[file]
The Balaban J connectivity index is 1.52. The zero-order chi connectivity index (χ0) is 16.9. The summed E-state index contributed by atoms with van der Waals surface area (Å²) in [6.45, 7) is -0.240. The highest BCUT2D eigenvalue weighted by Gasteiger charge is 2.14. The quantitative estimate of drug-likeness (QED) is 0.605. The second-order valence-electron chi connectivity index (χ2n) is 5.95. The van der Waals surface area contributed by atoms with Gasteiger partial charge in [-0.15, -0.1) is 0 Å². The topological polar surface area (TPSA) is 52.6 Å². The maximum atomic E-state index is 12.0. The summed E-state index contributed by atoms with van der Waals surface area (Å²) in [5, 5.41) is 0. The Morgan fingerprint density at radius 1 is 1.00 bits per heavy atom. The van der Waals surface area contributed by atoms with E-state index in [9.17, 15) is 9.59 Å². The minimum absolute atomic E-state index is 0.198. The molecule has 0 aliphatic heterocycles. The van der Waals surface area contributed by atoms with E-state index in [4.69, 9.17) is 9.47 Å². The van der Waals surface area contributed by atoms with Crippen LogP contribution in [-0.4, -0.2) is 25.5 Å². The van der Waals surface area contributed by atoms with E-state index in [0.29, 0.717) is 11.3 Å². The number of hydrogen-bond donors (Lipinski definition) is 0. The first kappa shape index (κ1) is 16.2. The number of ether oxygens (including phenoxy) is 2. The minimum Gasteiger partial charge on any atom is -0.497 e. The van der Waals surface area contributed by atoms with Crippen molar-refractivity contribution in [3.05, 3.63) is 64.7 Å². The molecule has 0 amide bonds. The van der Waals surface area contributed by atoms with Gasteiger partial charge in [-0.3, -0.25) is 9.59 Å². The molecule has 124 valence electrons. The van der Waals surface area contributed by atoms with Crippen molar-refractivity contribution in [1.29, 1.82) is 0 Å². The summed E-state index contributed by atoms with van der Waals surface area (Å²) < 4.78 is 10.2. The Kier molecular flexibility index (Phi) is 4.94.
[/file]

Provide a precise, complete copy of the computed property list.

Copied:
The Balaban J connectivity index is 1.52. The zero-order chi connectivity index (χ0) is 16.9. The summed E-state index contributed by atoms with van der Waals surface area (Å²) in [6.45, 7) is -0.240. The highest BCUT2D eigenvalue weighted by Gasteiger charge is 2.14. The quantitative estimate of drug-likeness (QED) is 0.605. The second-order valence-electron chi connectivity index (χ2n) is 5.95. The van der Waals surface area contributed by atoms with Gasteiger partial charge in [-0.15, -0.1) is 0 Å². The topological polar surface area (TPSA) is 52.6 Å². The maximum atomic E-state index is 12.0. The summed E-state index contributed by atoms with van der Waals surface area (Å²) in [5, 5.41) is 0. The Morgan fingerprint density at radius 1 is 1.00 bits per heavy atom. The van der Waals surface area contributed by atoms with E-state index in [9.17, 15) is 9.59 Å². The minimum absolute atomic E-state index is 0.198. The molecule has 0 aliphatic heterocycles. The van der Waals surface area contributed by atoms with E-state index in [4.69, 9.17) is 9.47 Å². The van der Waals surface area contributed by atoms with Crippen LogP contribution in [-0.4, -0.2) is 25.5 Å². The van der Waals surface area contributed by atoms with E-state index in [0.29, 0.717) is 11.3 Å². The number of hydrogen-bond donors (Lipinski definition) is 0. The first kappa shape index (κ1) is 16.2. The number of ether oxygens (including phenoxy) is 2. The minimum Gasteiger partial charge on any atom is -0.497 e. The van der Waals surface area contributed by atoms with Crippen molar-refractivity contribution in [3.05, 3.63) is 64.7 Å². The molecule has 0 amide bonds. The van der Waals surface area contributed by atoms with Gasteiger partial charge in [-0.3, -0.25) is 9.59 Å². The molecule has 124 valence electrons. The van der Waals surface area contributed by atoms with Crippen molar-refractivity contribution in [1.29, 1.82) is 0 Å². The summed E-state index contributed by atoms with van der Waals surface area (Å²) < 4.78 is 10.2. The Kier molecular flexibility index (Phi) is 4.94.